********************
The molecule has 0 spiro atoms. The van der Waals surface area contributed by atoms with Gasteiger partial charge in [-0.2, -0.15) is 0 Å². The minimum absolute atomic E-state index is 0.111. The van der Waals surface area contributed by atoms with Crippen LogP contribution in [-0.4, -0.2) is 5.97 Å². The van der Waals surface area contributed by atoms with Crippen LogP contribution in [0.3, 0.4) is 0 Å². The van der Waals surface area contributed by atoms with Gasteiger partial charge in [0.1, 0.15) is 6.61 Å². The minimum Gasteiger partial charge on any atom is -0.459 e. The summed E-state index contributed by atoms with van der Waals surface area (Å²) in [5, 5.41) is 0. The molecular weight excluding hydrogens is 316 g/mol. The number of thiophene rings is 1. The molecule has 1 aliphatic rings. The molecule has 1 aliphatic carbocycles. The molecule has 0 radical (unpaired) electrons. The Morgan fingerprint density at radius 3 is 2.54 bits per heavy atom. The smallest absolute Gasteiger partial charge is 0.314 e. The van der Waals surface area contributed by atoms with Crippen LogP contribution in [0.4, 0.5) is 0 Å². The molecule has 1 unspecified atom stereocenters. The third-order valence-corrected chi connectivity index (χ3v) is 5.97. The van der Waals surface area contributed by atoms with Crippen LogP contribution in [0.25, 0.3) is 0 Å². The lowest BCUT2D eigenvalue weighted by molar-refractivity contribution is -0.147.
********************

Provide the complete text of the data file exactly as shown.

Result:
The molecule has 0 spiro atoms. The van der Waals surface area contributed by atoms with Gasteiger partial charge in [-0.2, -0.15) is 0 Å². The minimum absolute atomic E-state index is 0.111. The van der Waals surface area contributed by atoms with Crippen LogP contribution in [-0.4, -0.2) is 5.97 Å². The van der Waals surface area contributed by atoms with Crippen LogP contribution in [0.3, 0.4) is 0 Å². The van der Waals surface area contributed by atoms with Gasteiger partial charge in [0.1, 0.15) is 6.61 Å². The minimum Gasteiger partial charge on any atom is -0.459 e. The summed E-state index contributed by atoms with van der Waals surface area (Å²) in [5, 5.41) is 0. The molecular weight excluding hydrogens is 316 g/mol. The number of thiophene rings is 1. The molecule has 1 aliphatic rings. The molecule has 1 aliphatic carbocycles. The molecule has 0 radical (unpaired) electrons. The Morgan fingerprint density at radius 3 is 2.54 bits per heavy atom. The smallest absolute Gasteiger partial charge is 0.314 e. The van der Waals surface area contributed by atoms with Crippen LogP contribution in [0.4, 0.5) is 0 Å². The molecule has 1 unspecified atom stereocenters. The third-order valence-corrected chi connectivity index (χ3v) is 5.97. The van der Waals surface area contributed by atoms with Crippen LogP contribution in [0.25, 0.3) is 0 Å². The lowest BCUT2D eigenvalue weighted by molar-refractivity contribution is -0.147.